On August 29, 2013, the U.S. Court of International Trade upheld a 2012 Commerce Department finding that small-diameter graphite electrodes (“SDGEs”) made from Chinese unfinished SDGEs in the United Kingdom by U.K. Carbon & Graphite Ltd. (“UKCG”) are circumventing the antidumping duty order against SDGEs from China. Kelley Drye & Warren represented domestic producers SGL Carbon LLC and Superior Graphite Company in the appeal and underlying circumvention proceeding and helped secure the antidumping duties against UKCG’s shipments of SDGEs.
On appeal, the Court rejected UKCG’s argument that the Chinese-origin component fell outside the scope of the order, stating that the artificial graphite rods used in the production of SDGEs in the United Kingdom were one and the same with unfinished SDGEs that are expressly covered by the order. Notably, the Court also held that UKCG’s finishing operation in the U.K. was “minor or insignificant” in that only five minutes of the total production process for a completed SDGE took place in the United Kingdom. As a result of the Court’s finding, SDGEs produced and shipped by UKCG from Chinese rods must now be declared as Chinese origin and will be subject to a China-wide cash deposit rate of 159.64 percent.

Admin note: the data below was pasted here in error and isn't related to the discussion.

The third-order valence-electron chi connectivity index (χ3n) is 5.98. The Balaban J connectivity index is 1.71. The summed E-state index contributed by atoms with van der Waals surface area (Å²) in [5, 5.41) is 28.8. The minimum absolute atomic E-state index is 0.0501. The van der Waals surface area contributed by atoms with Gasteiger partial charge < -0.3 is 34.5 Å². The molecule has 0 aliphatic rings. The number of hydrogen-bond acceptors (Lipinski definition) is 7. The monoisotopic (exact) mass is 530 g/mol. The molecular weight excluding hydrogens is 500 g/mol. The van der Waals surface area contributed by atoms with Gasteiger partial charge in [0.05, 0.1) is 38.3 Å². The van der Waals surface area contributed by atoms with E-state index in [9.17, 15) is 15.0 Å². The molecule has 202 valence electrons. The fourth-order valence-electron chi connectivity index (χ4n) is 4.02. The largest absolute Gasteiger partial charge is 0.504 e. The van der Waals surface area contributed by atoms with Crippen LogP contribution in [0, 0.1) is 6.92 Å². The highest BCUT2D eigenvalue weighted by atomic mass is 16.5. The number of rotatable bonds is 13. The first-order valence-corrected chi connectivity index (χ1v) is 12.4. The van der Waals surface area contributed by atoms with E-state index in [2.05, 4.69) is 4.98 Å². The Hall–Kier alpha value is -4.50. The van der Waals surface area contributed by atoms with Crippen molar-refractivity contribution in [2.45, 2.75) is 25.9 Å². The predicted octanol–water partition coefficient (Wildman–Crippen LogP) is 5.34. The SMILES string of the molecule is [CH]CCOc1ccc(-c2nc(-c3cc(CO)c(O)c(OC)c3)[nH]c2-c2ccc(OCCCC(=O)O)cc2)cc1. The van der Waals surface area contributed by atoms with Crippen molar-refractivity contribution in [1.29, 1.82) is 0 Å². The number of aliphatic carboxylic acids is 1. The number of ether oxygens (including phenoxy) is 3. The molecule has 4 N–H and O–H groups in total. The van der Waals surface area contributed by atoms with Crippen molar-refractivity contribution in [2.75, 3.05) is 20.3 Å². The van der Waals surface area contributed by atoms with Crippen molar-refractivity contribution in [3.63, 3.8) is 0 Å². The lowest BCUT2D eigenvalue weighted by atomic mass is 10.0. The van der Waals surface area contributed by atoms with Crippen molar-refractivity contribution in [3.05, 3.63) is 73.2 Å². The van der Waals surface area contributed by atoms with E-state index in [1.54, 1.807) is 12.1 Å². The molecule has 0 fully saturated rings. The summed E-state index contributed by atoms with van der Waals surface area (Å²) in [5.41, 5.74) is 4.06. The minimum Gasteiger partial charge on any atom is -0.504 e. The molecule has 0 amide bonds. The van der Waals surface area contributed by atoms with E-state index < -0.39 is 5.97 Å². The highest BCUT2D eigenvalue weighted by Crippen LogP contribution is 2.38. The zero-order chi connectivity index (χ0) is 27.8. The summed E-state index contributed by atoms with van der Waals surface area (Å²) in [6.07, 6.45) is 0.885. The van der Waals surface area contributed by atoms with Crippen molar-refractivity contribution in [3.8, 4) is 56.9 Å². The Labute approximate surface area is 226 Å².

The Court’s decision was welcome news for the domestic SDGE producers, which have seen a significant increase in imports of Chinese SDGEs through various circumvention schemes. Just earlier this month, the Commerce Department found that certain Chinese producers were circumventing the order by exporting SDGEs with a slightly larger diameter than that covered within the scope of the order (17 inches versus 16 inches). In that case, the Commerce Department concluded that SDGEs with an actual or nominal diameter of 17 inches are indistinguishable from those of 16-inch SDGEs covered by the order in any meaningful sense in terms of the expectations of ultimate users and the uses of merchandise.
These findings by the Court and the Commerce Department demonstrate the types of circumvention schemes foreign producers often undertake to avoid the payment of lawful duties owed on unfairly priced, injurious merchandise imported into the United States, and also serve as a reminder to U.S. domestic industries that there is a remedy available in such cases under the U.S. trade laws.
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